Millers Ferry chief says it could help lower insurance rates

Published 12:00 am Saturday, May 17, 2014

After about two years of construction, crews have nearly completed work on a second Millers Ferry Fire station a short distance from the current one. The station will bring the fire department into compliance and provide fire service for an area that is currently not protected.
The new fire station came under scrutiny recently at an annual board meeting when some residents raised concerns about the need for a second station, the cost and its size.
Fire Chief Bobby Fox tried to field the questions, providing answers when he could.
When the department began looking at coverage, officials realized some homes were not covered within the Millers Ferry fire district, although they were less than 10 miles from the station. The need for another station also was dictated by the Insurance Service Office (ISO), which provides the minimum level of fire protection and qualifies homeowners to be eligible to receive reduced insurance premium rates.
According to the ISO rating requirements, a coverage area cannot exist beyond five miles from the fire station. The ISO system determines the price of fire insurance in a community through a one to 10 classification rating. The best rating a department can receive is a one, but few departments receive that.
Classification points are given for types and number of fire trucks, training, location and water supply. The rating system is a way to see if the department is providing sufficient and adequate service for the communities they protect and serve.
Communities with a Class 1 rating can expect to pay substantially less in homeowner’s insurance than those in a community with a Class 10 rating.
Millers Ferry Fire Department has over the years lowered its rating from nine to six, but with another station it could receive a lower rating.
“The county is trying to get them all lowered,” Fox said.
Fox said several options can lower an ISO rating, including contracting with other fire stations, not providing fire protection to some, or building another fire station.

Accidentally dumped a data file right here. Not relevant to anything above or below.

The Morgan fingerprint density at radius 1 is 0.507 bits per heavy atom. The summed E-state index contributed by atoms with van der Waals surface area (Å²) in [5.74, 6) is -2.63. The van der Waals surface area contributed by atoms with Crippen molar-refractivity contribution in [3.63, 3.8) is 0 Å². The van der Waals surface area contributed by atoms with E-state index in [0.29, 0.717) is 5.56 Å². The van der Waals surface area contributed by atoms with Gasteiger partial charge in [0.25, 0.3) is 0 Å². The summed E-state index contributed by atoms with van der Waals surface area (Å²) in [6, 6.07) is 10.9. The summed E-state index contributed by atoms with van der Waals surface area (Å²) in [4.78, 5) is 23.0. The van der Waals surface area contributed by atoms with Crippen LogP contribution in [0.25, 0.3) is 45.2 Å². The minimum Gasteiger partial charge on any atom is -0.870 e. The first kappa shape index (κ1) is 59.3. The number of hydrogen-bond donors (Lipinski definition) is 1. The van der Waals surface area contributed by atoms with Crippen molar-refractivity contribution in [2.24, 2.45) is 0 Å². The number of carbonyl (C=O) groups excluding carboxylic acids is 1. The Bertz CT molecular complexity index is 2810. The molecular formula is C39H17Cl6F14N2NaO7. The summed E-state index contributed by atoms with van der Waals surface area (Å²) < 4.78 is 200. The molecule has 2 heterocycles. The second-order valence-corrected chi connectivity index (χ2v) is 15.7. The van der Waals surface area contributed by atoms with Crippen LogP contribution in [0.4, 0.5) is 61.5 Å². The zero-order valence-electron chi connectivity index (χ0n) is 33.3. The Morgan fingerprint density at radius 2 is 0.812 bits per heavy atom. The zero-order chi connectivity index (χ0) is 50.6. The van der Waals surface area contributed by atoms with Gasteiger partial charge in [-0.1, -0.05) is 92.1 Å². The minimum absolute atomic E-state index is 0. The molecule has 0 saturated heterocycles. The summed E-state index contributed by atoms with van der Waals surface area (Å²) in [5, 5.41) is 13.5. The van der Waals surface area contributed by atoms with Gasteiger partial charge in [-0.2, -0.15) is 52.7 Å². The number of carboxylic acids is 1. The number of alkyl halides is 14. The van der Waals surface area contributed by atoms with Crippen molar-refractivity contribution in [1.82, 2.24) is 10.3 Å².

He said at least five other county fire departments have built other stations, Rockwell Rural Fire Department is one of those.
Millers Ferry Fire Department receives mutual aid, but unlike others throughout the county, it is farther away from the nearest fire station.
There are about 18 homes in the Anchor Downs subdivision that are not protected by a fire station. The area of Skysail Road is the farthest away from the current Millers Ferry station in road miles, although based on a map the area of Mainsail Road appears farther. A section of Foresail Road does not currently have fire protection.
The new station is about 2.5 miles from the existing station and 2.5 miles from the Anchor Downs subdivision.
The new station is a bit larger than the current one and will include four bays. The current station has three and will likely include ambulance response or rescue squad personnel.
The new station will house at least eight fire personnel, some of whom will be moved from the current station. There will also be some room for growth. Fox said the two stations will fall under the same department. The fleet will be divided with three trucks and half the personnel at each station.
The new station cost $830,000. That is being paid with money that was re-appropriated after the department paid off two fire trucks, Fox said.
The money for the station was built into the budget, he said, and it is not subject to any fire tax increase.
The project began with grading in September 2012, with construction beginning August 2013. It is expected to be complete by mid-July. Speck Builders is the general contractor while Cozart Lumber & Supply is providing the building materials.
The property was donated more than 30 years ago by the J.I. Palmer family. In order to be compliant with Americans with Disabilities Act (ADA), the two-story station had to include an elevator.
The station will have a decontamination room, a training room or future fitness room, as well as accommodate a live-in program where those who want to pursue a career in fire service can stay in the station.
Contact reporter Shavonne Potts at 704-797-4253.